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Thirty years and counting: finding meaning in the N400 component of the event-related brain potential (ERP).
The effectiveness of the N400 as a dependent variable for examining almost every aspect of language processing is emphasized and its expanding use to probe semantic memory is highlighted to determine how the neurocognitive system dynamically and flexibly uses bottom-up and top-down information to make sense of the world. Expand
Reading senseless sentences: brain potentials reflect semantic incongruity.
In a sentence reading task, words that occurred out of context were associated with specific types of event-related brain potentials that elicited a late negative wave (N400). Expand
Electrophysiology reveals semantic memory use in language comprehension
Findings using an electrophysiological brain component, the N400, that reveal the nature and timing of semantic memory use during language comprehension support a view of memory in which world knowledge is distributed across multiple, plastic-yet-structured, largely modality-specific processing areas, and in which meaning is an emergent, temporally extended process. Expand
Brain potentials during reading reflect word expectancy and semantic association
The amplitude of the N400 component of the e.r.p.ps was found to be an inverse function of the subject's expectancy for the terminal word as measured by its ‘Cloze probability’, which suggests N400 may reflect processes of semantic priming or activation. Expand
Interactions between sentence context and word frequencyinevent-related brainpotentials
It is found that less frequent words were associated with larger N400s than were more frequent words, but only if theeliciting words occurred early in their respective sentences, and frequency does not play a mandatory role in wordrecognition, but can be besuperseded by the contextual constraint provided by a sentence. Expand
Probabilistic word pre-activation during language comprehension inferred from electrical brain activity
A phonological regularity of English indefinite articles is exploited in combination with event-related brain potential recordings from the human scalp to show that readers' brains can pre-activate individual words in a graded fashion to a degree that can be estimated from the probability that each word is given as a continuation for a sentence fragment offline. Expand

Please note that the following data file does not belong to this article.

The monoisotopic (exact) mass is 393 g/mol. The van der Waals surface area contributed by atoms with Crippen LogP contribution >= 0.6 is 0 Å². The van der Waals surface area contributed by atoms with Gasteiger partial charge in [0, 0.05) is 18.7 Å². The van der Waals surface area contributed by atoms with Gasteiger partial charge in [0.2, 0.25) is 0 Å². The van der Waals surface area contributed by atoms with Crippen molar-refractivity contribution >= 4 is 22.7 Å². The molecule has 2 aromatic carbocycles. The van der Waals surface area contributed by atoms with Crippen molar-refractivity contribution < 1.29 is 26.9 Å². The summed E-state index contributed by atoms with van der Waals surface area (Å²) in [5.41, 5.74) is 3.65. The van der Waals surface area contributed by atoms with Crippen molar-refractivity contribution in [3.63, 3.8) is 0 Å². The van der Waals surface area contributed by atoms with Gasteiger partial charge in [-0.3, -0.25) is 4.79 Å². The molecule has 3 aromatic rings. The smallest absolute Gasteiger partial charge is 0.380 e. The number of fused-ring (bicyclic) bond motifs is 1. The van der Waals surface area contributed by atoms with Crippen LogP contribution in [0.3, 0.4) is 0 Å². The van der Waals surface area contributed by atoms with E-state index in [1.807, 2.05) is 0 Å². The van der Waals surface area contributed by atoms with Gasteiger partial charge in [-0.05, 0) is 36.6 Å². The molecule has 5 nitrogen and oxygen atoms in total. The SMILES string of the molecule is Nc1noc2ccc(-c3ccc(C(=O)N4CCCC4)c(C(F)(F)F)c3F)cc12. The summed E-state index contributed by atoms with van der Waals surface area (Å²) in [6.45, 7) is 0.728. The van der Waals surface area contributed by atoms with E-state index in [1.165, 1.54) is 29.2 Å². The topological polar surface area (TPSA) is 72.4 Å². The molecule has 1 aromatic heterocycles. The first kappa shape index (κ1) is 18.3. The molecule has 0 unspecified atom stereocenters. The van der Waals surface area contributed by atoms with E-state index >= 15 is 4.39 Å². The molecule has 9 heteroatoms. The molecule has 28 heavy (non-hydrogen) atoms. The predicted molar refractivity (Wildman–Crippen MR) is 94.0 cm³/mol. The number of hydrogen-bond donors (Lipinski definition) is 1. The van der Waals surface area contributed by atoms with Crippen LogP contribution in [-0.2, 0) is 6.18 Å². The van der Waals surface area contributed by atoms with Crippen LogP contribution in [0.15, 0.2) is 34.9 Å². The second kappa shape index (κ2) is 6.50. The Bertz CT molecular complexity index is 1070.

Mass univariate analysis of event-related brain potentials/fields I: a critical tutorial review.
This work reviews the mass univariate analyses as applied to ERP/ERF data and four methods for multiple comparison correction: strong control of the familywise error rate (FWER) via permutation tests, weak control of FWER via cluster-based permutations tests, false discovery rate control, and Control of the generalized FWER. Expand
Expect the Unexpected: Event-related Brain Response to Morphosyntactic Violations
Arguments about the existence of language-specific neural systems and particularly arguments about the independence of syntactic and semantic processing have recently focused on differences betweenExpand
A Rose by Any Other Name: Long-Term Memory Structure and Sentence Processing
Abstract The effects of sentential context and semantic memory structure during on-line sentence processing were examined by recording event-related brain potentials as individuals read pairs ofExpand
Who Did What and When? Using Word- and Clause-Level ERPs to Monitor Working Memory Usage in Reading
  • J. King, M. Kutas
  • Psychology, Medicine
  • Journal of Cognitive Neuroscience
  • 1 July 1995
ERPs were recorded from 24 undergraduates as they read sentences known to differ in syntactic complexity and working memory requirements, namely Object and Subject Relative sentences, and revealed significant differences due to sentence type. Expand